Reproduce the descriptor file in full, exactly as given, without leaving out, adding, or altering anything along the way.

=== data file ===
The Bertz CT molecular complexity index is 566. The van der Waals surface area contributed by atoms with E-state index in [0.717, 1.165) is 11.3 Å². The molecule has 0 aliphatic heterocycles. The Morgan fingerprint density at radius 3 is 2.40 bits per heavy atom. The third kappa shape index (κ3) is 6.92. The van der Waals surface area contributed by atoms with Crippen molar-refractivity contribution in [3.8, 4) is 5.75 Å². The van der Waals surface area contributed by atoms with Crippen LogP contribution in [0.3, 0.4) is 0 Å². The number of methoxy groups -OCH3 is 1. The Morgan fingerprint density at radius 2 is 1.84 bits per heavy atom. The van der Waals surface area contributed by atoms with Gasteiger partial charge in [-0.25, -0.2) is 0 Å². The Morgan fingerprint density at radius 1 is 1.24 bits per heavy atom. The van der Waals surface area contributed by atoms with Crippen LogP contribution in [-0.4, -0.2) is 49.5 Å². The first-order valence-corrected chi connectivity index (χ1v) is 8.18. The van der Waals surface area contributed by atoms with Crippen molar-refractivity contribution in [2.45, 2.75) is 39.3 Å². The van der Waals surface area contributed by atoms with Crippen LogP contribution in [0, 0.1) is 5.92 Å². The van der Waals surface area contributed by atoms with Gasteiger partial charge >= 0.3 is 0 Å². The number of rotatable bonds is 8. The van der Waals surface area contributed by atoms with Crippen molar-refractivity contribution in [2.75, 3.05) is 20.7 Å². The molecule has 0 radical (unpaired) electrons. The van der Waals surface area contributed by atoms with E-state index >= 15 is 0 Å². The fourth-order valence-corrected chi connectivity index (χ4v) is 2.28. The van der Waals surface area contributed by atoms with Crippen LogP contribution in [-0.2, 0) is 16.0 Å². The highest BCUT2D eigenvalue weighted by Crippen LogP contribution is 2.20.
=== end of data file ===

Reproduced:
The Bertz CT molecular complexity index is 566. The van der Waals surface area contributed by atoms with E-state index in [0.717, 1.165) is 11.3 Å². The molecule has 0 aliphatic heterocycles. The Morgan fingerprint density at radius 3 is 2.40 bits per heavy atom. The third kappa shape index (κ3) is 6.92. The van der Waals surface area contributed by atoms with Crippen molar-refractivity contribution in [3.8, 4) is 5.75 Å². The van der Waals surface area contributed by atoms with Crippen LogP contribution in [0.3, 0.4) is 0 Å². The number of methoxy groups -OCH3 is 1. The Morgan fingerprint density at radius 2 is 1.84 bits per heavy atom. The van der Waals surface area contributed by atoms with Gasteiger partial charge in [-0.25, -0.2) is 0 Å². The Morgan fingerprint density at radius 1 is 1.24 bits per heavy atom. The van der Waals surface area contributed by atoms with Crippen LogP contribution in [-0.4, -0.2) is 49.5 Å². The first-order valence-corrected chi connectivity index (χ1v) is 8.18. The van der Waals surface area contributed by atoms with Crippen molar-refractivity contribution in [2.45, 2.75) is 39.3 Å². The van der Waals surface area contributed by atoms with Crippen LogP contribution in [0, 0.1) is 5.92 Å². The van der Waals surface area contributed by atoms with Gasteiger partial charge >= 0.3 is 0 Å². The number of rotatable bonds is 8. The van der Waals surface area contributed by atoms with Crippen molar-refractivity contribution in [2.75, 3.05) is 20.7 Å². The molecule has 0 radical (unpaired) electrons. The van der Waals surface area contributed by atoms with E-state index >= 15 is 0 Å². The fourth-order valence-corrected chi connectivity index (χ4v) is 2.28. The van der Waals surface area contributed by atoms with Crippen LogP contribution in [-0.2, 0) is 16.0 Å². The highest BCUT2D eigenvalue weighted by Crippen LogP contribution is 2.20.